Wednesday, June 8, 2011

Book of Choince: Fahrenheit 451

Sometime in the future, the possesion of books will be a crime. If you own any, firemen will come to your house and burn the book, your house and maybe you as well. All this is done to protect people from the many different opinions contained in the books - it's far more comfortable just to watch the wall (kind of mega flatscreen TV) or listen to the program on the radio or drive around the country.
Montag, a fireman, has begun to question all that and has even started to read books, but he is already suspected to be no longer a part of the system.

I first read Fahrenheit 451 as a teenager and even then, it spoke to my soul. Books are my passion and the thought of a future without them, without the things they stand for, is frightening. I take comfort in the ending of the book, although it's not a happy one, but there is the promise that civilisation will rebuild itself.

The language is full of vivid images, reading the book is very much like watching a movie for me. There's a strong mood of suspense and oppression as long as Montag is in the city - it's not a place I would want to live and there's always the feeling that someone is watching, taking notes and registering even the slightest sign of idependent thought.

It's sometimes said that the book is a criticism of censorship by the state, but I think it's made very clear that the people readily accepted all the mindnumbing things there were presented with and the majority were just not interested in their personal freedom all that much, as long as their favourite TV show was still on time. And soon, they didn't even remember or never knew what they had lost. There is a hint of 1984 when it is explained that houses were always fireproof and firemen always burned book.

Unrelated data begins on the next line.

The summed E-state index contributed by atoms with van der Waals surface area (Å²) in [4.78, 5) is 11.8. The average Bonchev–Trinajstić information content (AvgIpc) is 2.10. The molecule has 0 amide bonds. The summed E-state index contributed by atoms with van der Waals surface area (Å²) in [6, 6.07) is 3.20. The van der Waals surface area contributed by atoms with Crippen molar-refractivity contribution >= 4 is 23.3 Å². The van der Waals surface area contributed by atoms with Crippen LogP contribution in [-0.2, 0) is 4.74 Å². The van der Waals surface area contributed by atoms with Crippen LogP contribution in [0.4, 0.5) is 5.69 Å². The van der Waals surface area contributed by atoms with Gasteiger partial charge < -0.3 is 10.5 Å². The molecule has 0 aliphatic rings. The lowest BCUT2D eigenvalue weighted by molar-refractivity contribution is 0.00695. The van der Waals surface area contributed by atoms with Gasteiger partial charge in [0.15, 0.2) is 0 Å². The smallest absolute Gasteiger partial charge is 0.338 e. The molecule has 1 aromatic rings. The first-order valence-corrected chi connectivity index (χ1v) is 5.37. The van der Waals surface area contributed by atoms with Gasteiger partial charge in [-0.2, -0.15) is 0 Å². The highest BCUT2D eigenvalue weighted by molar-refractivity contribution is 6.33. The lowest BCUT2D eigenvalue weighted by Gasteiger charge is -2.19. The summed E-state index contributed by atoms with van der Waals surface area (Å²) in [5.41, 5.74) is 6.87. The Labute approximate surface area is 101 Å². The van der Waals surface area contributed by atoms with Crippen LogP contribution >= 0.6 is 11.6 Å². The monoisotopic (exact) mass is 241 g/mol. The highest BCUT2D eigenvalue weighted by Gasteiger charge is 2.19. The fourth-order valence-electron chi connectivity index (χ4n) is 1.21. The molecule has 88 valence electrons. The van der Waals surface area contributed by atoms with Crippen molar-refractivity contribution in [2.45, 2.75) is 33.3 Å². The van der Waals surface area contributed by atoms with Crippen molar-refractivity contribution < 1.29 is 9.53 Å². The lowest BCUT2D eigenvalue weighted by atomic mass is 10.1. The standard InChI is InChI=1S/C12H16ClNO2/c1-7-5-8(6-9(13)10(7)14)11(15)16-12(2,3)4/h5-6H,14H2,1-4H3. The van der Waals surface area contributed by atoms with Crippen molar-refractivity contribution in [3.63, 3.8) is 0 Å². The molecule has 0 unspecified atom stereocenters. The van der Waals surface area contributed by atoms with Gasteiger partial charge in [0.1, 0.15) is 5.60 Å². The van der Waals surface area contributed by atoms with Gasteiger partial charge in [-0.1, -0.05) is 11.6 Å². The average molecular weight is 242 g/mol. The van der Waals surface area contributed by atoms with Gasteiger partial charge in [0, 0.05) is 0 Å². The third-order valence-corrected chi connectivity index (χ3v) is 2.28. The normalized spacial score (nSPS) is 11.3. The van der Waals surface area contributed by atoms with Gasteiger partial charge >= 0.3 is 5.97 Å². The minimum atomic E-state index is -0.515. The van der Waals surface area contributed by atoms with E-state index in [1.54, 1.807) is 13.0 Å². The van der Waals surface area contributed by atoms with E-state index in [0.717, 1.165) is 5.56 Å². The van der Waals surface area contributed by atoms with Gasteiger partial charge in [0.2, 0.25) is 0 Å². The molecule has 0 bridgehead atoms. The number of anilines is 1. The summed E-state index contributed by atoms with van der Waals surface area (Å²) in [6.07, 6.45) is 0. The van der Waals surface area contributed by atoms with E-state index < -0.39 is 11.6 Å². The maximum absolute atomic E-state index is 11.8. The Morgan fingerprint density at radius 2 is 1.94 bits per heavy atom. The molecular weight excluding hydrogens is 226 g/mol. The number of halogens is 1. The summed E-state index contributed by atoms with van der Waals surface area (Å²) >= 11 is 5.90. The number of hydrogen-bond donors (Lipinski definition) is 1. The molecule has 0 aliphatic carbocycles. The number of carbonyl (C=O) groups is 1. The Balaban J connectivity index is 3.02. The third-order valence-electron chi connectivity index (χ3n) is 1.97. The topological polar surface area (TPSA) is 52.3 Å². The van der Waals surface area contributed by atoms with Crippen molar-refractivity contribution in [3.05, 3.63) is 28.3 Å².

When the TV screens were installed in the trains of the Hamburg subway, I thought immediately of Fahrenheit 451. So far, they are without sound and many people ignore them in favour of a book or in favour of talking with their friends. But many watch as if they have been hypnotised (the same news snippets and advertisements over and over again) and I'm sure if they would show Germany's Next Topmodel or any of that crap, even more people would sit and stare.

The 50th anniversary edition I bought has a very interesting interview with Bradbury and it contains the following quote that should be imprinted on the brains of all politicians who ever thought about cutting the budget of any library:
Reading is at the center of our lives. The library is our brain. Without the library, you have no civilization.

Oh, and Fahrenheit 451 has one of the best first sentences ever. It was a pleasure to burn

6th book for the Science Fiction Challenge

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